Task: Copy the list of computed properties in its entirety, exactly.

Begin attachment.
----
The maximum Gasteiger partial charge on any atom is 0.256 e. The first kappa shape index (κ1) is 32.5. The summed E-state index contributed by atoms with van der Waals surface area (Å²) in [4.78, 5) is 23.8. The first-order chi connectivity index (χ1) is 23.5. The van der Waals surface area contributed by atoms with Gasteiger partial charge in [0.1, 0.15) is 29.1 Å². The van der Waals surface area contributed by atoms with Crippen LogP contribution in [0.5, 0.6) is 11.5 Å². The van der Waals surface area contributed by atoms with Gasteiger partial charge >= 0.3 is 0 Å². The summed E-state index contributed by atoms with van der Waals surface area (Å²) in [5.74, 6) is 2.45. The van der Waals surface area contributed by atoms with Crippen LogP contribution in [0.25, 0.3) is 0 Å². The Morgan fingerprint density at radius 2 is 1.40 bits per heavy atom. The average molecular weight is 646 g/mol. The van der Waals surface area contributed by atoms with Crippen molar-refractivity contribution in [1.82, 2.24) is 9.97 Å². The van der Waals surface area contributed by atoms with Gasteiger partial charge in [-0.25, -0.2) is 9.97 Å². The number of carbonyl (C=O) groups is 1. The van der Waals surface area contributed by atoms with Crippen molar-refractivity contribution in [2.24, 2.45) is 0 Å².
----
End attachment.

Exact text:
The maximum Gasteiger partial charge on any atom is 0.256 e. The first kappa shape index (κ1) is 32.5. The summed E-state index contributed by atoms with van der Waals surface area (Å²) in [4.78, 5) is 23.8. The first-order chi connectivity index (χ1) is 23.5. The van der Waals surface area contributed by atoms with Gasteiger partial charge in [0.1, 0.15) is 29.1 Å². The van der Waals surface area contributed by atoms with Crippen LogP contribution in [0.5, 0.6) is 11.5 Å². The van der Waals surface area contributed by atoms with Gasteiger partial charge >= 0.3 is 0 Å². The summed E-state index contributed by atoms with van der Waals surface area (Å²) in [5.74, 6) is 2.45. The van der Waals surface area contributed by atoms with Crippen LogP contribution in [0.25, 0.3) is 0 Å². The Morgan fingerprint density at radius 2 is 1.40 bits per heavy atom. The average molecular weight is 646 g/mol. The van der Waals surface area contributed by atoms with Crippen molar-refractivity contribution in [1.82, 2.24) is 9.97 Å². The van der Waals surface area contributed by atoms with Gasteiger partial charge in [-0.25, -0.2) is 9.97 Å². The number of carbonyl (C=O) groups is 1. The van der Waals surface area contributed by atoms with Crippen molar-refractivity contribution in [2.24, 2.45) is 0 Å².